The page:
The Sandman Composer David Buckley Breaks Down Highlights From Season 1 [Spoiler Interview]

With what instruments did you want to create, as you put it, those “minuscule imperceptible” tones in episode 5?

For me, it’s all about negative space. I mean, it’s a tried and tested formula that you leave just sometimes the smallest whiff and hint of some unsettling sound, [and that] can do way more psychological harm, or leave a psychological impression, than having a big growl.

There’s another show that I’ve scored called, “Evil,” which is quite a fun show on CBS. It’s very, very different to this and it’s got a humorous thread running all the way through it, but there are moments of horror, as the name might suggest. Often I’ll write a piece of music for it, and then I start pulling it out and then I get to this sparse version of it. We all agree, “Oh, that’s the scariest version” when you’ve got rid of all the junk, when you get rid of all the stuff that you point at people and say, “Be scared. Be scared. Be scared,” and then you find just this hovering, whimpering, decaying sound. And that’s the one that makes you feel queasy. That’s the one that makes you want to find your cushion to hide behind.

For me, episode 5 was a study in psychology, musical psychology, how to play with things. Real subtle manipulations of sounds, to make people feel increasingly on edge. It’s not about writing a tune. It’s not about being clever with harmony. It’s about trying to mess with people, but in the most subtle way.

Again, when it comes to scoring different tones, you’re clearly having a lot of fun with the cereal convention in episode 9. The strings are hilarious when Stephen Fry puts it all together.

Yeah. Well, again, we didn’t want to play the serial killers, as we didn’t want it to be a grim cue. We just didn’t want grim music there. At the same time, there is definitely a playfulness in the music. That’s one of my favorite tracks called, I think, “God Tells Me to Do It.”

It’s comically upbeat.

Yeah, it’s got pep to it. In fact, I had to rewrite that, because the first time I wrote it, I got a note back saying that I’m making the serial killers feel like serial killers, that they’re all sort of evil guys. They don’t want to do that. There is also a mundanity to that convention. They could just as well be cleaning products.

When the Corinthian sits down and gets the applause, it almost sounds like a company commercial for a retreat or something.

That’s an interesting one. Perhaps there, my instincts weren’t necessarily quite right, because I went more serious on my first version of that cue. And I was, “No, no, no, no, no, no, no, no. We want to celebrate this guy. We want to like him. He’s a good guy. He has a smile and a wink.”

When you’re doing a show which is off-kilter, it’s like you do need some help, sometimes, to be told, “We want to approach this more this way than that way.” Sometimes, unfortunately, the only way to actually have that conversation is to present a piece of music and be told, “No.”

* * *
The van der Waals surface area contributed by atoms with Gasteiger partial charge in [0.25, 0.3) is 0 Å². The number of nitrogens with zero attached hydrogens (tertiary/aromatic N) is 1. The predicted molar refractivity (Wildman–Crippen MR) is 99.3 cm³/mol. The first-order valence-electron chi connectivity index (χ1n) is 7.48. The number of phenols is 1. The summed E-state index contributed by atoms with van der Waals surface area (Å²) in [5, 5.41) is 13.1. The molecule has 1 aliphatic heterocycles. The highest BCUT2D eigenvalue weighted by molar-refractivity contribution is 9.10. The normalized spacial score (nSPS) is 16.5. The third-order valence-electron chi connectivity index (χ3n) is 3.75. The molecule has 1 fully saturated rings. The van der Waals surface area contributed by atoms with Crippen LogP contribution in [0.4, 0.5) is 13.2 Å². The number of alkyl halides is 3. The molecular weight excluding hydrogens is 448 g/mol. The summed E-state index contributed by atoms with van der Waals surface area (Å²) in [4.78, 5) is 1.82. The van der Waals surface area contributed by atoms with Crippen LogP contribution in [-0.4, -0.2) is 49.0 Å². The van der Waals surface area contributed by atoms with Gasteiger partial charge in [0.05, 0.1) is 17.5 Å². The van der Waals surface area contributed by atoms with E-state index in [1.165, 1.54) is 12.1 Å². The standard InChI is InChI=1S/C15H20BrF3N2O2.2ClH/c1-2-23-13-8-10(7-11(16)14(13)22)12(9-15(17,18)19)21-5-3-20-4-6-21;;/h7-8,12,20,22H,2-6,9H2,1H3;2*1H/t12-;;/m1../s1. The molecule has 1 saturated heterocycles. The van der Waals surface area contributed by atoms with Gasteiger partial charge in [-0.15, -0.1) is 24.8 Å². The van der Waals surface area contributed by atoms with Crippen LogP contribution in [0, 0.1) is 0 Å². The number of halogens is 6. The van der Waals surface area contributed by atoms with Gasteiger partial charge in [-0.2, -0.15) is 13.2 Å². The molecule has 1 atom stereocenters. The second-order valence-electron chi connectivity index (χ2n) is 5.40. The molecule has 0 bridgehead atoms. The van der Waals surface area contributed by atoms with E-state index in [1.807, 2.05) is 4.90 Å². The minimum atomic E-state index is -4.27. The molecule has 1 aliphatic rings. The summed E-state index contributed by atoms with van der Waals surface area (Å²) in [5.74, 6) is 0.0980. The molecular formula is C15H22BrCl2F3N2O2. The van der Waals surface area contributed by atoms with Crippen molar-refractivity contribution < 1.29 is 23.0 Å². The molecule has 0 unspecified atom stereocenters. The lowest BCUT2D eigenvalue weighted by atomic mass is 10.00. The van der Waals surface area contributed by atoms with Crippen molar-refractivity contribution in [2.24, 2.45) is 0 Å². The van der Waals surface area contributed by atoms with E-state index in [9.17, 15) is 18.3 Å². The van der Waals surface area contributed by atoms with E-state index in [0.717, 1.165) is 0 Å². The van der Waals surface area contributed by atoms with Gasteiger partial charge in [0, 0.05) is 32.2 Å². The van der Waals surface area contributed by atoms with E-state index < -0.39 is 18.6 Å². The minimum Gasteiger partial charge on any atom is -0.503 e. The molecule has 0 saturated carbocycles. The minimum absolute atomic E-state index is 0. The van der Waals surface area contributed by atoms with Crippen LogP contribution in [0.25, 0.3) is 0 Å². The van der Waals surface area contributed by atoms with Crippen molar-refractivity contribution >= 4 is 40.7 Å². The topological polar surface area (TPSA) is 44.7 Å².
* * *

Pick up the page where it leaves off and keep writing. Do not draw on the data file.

You can talk about stuff endlessly, and you can say, “Yeah, I’ll do this.” And then of course, when it actually becomes flesh, then there’s a difference like, “Oh, that’s what you meant by the color red.” Ultimately, when you put a piece of music there, then you’ve got something tangible to either love or dissect.

What mood did you want to help strike with The Corinthian?

Yes, he has an awful lot of charm and he’d love to know what it’s like to feel human. He’s the villain there, but not in any stock or conventional sense. So this is quite a subtle sound, actually. It’s two elements to his, I wouldn’t really call it a theme, it’s more a vibe for him, which is an electric trumpet, which is a moody, slightly washy, trumpet-y thing. It almost doesn’t sound like a trumpet. And then there’s this very low, what I call Dr. Dre bass, just a very slow moving bass with glissando in it. Like, “Duhn-brr-rrr.” I don’t even know on TV how well it translates, but it’s got a little bit of sexiness within it, without it being a saxophone solo, which would be horrible.

When the Corinthian and Sandman crossed paths, musically, did you want to bring them together?

Yeah, if they do happen concurrently, I can’t recall. It’s quite a while now since I’ve actually worked on the show, because obviously, we put it in the can a number of months ago. So I can’t recall a detail like that. I can recall another detail with Desire, which they have only a couple of moments within the show, but they are a very cool character.

So there’s a theme, but then there’s a moment within that theme. It’s this weird vocal thing, but there’s a moment within that, where they’re talking back about Dream. And so, Dream’s theme then reappears over Desire’s theme. So the two things coexist. I mean, I think that’s happening all over the place.

It’s going back to my point about letting the audience enjoy it and not feel that I’m telling them what to do. I’m not desperate all the time to say just because a character comes on screen, that they have to have their theme playing the minute they come on screen, because that’d be pretty grim. I mean, it’d be pretty infantile. I mean, a standard kind of scoring procedure, characters have got musical identities and what feels best at any given moment, is my approach.

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